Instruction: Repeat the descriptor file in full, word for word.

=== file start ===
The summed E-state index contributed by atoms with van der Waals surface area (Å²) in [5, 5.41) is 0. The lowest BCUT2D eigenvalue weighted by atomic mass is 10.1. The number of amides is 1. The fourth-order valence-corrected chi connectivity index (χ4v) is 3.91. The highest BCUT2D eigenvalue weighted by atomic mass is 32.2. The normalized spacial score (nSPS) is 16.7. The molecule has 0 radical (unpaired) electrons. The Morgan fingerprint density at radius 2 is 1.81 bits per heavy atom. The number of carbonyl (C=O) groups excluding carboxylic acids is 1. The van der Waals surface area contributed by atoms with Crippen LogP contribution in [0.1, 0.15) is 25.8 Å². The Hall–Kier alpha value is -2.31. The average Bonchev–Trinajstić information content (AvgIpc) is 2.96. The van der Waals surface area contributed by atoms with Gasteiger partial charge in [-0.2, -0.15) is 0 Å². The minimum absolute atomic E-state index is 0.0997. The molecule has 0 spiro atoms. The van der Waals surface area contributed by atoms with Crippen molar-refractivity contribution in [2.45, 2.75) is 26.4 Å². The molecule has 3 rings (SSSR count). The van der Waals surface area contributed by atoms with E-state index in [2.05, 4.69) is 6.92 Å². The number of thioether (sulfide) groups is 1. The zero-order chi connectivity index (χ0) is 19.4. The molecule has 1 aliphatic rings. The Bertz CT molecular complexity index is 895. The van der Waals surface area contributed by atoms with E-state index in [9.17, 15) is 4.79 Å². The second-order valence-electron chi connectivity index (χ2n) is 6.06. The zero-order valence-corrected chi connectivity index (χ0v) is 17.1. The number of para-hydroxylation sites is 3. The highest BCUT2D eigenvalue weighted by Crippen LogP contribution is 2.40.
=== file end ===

The summed E-state index contributed by atoms with van der Waals surface area (Å²) in [5, 5.41) is 0. The lowest BCUT2D eigenvalue weighted by atomic mass is 10.1. The number of amides is 1. The fourth-order valence-corrected chi connectivity index (χ4v) is 3.91. The highest BCUT2D eigenvalue weighted by atomic mass is 32.2. The normalized spacial score (nSPS) is 16.7. The molecule has 0 radical (unpaired) electrons. The Morgan fingerprint density at radius 2 is 1.81 bits per heavy atom. The number of carbonyl (C=O) groups excluding carboxylic acids is 1. The van der Waals surface area contributed by atoms with Crippen LogP contribution in [0.1, 0.15) is 25.8 Å². The Hall–Kier alpha value is -2.31. The average Bonchev–Trinajstić information content (AvgIpc) is 2.96. The van der Waals surface area contributed by atoms with Gasteiger partial charge in [-0.2, -0.15) is 0 Å². The minimum absolute atomic E-state index is 0.0997. The molecule has 0 spiro atoms. The van der Waals surface area contributed by atoms with Crippen molar-refractivity contribution in [2.45, 2.75) is 26.4 Å². The molecule has 3 rings (SSSR count). The van der Waals surface area contributed by atoms with E-state index in [2.05, 4.69) is 6.92 Å². The number of thioether (sulfide) groups is 1. The zero-order chi connectivity index (χ0) is 19.4. The molecule has 1 aliphatic rings. The Bertz CT molecular complexity index is 895. The van der Waals surface area contributed by atoms with E-state index in [9.17, 15) is 4.79 Å². The second-order valence-electron chi connectivity index (χ2n) is 6.06. The zero-order valence-corrected chi connectivity index (χ0v) is 17.1. The number of para-hydroxylation sites is 3. The highest BCUT2D eigenvalue weighted by Crippen LogP contribution is 2.40.